Tai Po may be a little more out of the way, lying just a few MTR stops away from Lo Wu station (Mainland China), but making a trek out to Tai Po is so worth it, given its endless options for food, outdoor activities, and entertainment. Virginia Chan, founder of local tour operator, Humid with a Chance of Fishballs Tours, lets us in on the best things to see and do in the district.
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This is the perfect area to appreciate the great outdoors and all the greenery that Hong Kong has to offer, and it's ideal for hikers and cyclists. Please note that some attractions start near the Tai Po MTR station but may require more transportation afterwards. There are lots of hiking trails here that can be done alone or connected with other trails, depending on how strenuous of a hike you want. If you’re into hardcore hiking, check out the Plover Cove Country Trail, which is about 20km and takes between seven and eight hours to complete. For something easier, try the Bride’s Pool Nature Trail, named after the deceased bride whose sedan chair fell into the water on her wedding day, which is an easy 45-minute hike and ends with a nice scenic waterfall spot.Those looking to cycle can rent bikes and helmets near the Tai Po MTR station, and cycle over to Tai Mei Tuk – but don’t forget to stop by the roadside tofu pudding place; it’s a real must-try. For explorers, the Sam Mun Tsai quaint fishing village is a hidden gem worth exploring, while Lai Chi Wo, an ancient 300-year old village, is one of the oldest surviving Feng Shui woodlands in Hong Kong.Those looking for a more serene and tranquil option to more well-known temples such as the Big Buddha and Wong Tai Sin will love Tsz Shan Monastery. Its main attraction is the huge bronze 76-metre tall Guanyin statue, which is truly a sight to behold. Note that you must make an appointment online prior to your visit to the monastery as there is a daily visitor quota.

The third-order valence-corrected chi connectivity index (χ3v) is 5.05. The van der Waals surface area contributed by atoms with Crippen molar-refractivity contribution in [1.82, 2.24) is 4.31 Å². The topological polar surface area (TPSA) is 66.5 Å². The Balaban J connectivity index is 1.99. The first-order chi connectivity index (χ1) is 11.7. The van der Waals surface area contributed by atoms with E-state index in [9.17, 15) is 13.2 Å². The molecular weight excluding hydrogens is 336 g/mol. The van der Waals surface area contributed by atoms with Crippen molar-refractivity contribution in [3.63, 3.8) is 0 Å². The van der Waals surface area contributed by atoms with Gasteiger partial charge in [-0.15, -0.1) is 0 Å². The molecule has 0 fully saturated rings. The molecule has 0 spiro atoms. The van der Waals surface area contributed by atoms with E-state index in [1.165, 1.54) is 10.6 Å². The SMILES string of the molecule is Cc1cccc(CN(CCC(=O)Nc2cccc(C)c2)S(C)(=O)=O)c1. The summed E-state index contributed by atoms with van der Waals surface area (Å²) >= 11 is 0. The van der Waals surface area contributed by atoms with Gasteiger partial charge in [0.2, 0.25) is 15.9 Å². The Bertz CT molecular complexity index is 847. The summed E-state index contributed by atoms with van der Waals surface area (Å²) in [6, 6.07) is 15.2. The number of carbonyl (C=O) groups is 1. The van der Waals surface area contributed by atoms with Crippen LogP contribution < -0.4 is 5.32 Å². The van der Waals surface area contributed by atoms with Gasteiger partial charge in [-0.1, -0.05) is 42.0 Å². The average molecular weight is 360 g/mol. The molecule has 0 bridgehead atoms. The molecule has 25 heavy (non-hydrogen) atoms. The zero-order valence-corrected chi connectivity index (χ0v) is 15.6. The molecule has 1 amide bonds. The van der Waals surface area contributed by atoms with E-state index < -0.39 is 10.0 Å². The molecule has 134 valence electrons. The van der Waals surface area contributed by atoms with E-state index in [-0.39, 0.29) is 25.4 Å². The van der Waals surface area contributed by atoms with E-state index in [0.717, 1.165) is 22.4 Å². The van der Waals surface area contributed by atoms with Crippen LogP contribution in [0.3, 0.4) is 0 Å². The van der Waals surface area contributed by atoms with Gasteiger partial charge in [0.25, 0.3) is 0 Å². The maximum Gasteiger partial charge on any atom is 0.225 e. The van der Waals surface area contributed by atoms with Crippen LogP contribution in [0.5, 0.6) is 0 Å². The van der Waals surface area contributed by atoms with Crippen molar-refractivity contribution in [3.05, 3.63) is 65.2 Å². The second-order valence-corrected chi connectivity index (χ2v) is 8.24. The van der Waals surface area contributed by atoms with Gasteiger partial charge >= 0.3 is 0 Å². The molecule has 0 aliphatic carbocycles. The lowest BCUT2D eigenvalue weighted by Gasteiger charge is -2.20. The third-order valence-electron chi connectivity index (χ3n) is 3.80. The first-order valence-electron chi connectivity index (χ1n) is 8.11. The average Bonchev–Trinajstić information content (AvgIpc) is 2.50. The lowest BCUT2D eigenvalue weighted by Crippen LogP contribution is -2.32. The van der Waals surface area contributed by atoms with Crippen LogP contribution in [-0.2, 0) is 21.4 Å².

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Tai Po Hui Market Cooked Food Centre is the place to feast on fish balls, as two big rivals, Yum Kee and Hong Kee, are located there. Go early, as they’re often closed or sold out before 2pm. Also located in the same complex is Ping Kee, which boasts some of the best dry noodles with shrimp roe to be found. This venue also won over the late travel journalist Anthony Bourdain, who once visited it for his show, No Reservations. Alternatively, try clay pot rice and freshly made rice rolls at Chan Hon Kee, or slurp up some beef brisket noodles at local joint Kwan Kee. Finish with some tofu pudding at Ah Por Tofu-fa and a Hong Kong-style apple pie at Wah Fai Restaurant and Cake Shop. If you’re looking for something with a bit more atmosphere and a nice view, try the Royal China Aqua Garden for some delicious dim sum. Those looking for a nice, easy pint should head over to British pub King’s Belly, while those opting for more cocktail options can try Noc Noc or The Right Place.
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Meandering through the Tai Po Hui Market Cooked Centre is a fun way to experience local life, as the various produce attracts the locals in their droves. As the name suggests, Tai Po Mega Mall is a 600,000 square-foot mall filled with the usual brands that you might be used to seeing in Hong Kong shopping malls, and it's great if you’re looking for everyday necessities. Those looking specifically for Japanese groceries and imports will be happy to know that YATA is also conveniently located within the mall.
Image via Wikimedia Commons / See-ming Lee[/caption]
Hong Lok Yuen is a large-scale development of standalone homes which has quite a close-knit expat community. It even has its own international school and kindergarten set up within it. Those seeking a true local experience might be interested in renting a small house in villages such as Lam Tsuen. Along Tolo Harbour’s coastline, you’ll also find lots of large housing estates, such as Casa Marina and The Beverly Hills on one end, and Savannah Garden or Constellation Cove on the other, to name just a few.